Social isolation is caused by the absence of positive and meaningful social relationships and can lead to loneliness.
Social isolation can involve feeling cut off from social networks, family and friends. This could be because someone has limited involvement in the community, has experienced exclusion or rejection, has limited communication with family and friends, is confined to their home or has limited access to support networks and services.
Causes of social isolation are varied but can include physical illness, mental health difficulties, disability, long-term health conditions, caring responsibilities, experiencing the loss of family and friends or being in a controlling and abusive relationship.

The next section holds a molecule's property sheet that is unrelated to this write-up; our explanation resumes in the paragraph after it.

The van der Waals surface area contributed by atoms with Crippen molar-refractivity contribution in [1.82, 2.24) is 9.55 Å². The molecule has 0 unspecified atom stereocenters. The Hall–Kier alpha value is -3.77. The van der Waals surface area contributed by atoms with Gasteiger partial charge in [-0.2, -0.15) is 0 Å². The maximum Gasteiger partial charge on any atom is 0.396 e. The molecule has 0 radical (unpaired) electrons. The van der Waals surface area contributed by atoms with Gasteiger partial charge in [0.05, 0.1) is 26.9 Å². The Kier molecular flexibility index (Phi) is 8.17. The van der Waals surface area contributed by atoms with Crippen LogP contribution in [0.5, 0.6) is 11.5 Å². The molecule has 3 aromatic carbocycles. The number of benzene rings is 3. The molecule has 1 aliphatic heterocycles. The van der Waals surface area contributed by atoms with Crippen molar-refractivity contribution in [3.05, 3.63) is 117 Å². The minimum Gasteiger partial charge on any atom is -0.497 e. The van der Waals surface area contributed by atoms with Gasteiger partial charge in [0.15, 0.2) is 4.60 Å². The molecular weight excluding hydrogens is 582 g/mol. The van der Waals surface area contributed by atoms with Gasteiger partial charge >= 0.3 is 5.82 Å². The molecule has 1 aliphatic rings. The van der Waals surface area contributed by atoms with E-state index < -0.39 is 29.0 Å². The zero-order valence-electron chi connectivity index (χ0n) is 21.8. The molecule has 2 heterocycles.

Vulnerability to exploitation
Social isolation can affect people’s physical and mental health. It can also increase vulnerability to exploitation, particularly if they are made to feel valued and are offered a sense of companionship.
Grooming and exploitation of people who feel isolated can happen face-to-face, online or via the telephone and can take many forms including sexual exploitation, financial exploitation and radicalisation.
Those experiencing isolation may have little contact with people who could check up on their safety and wellbeing. Signs that they are being exploited are more likely to go unnoticed, further increasing their vulnerability to repeated abuse and harm.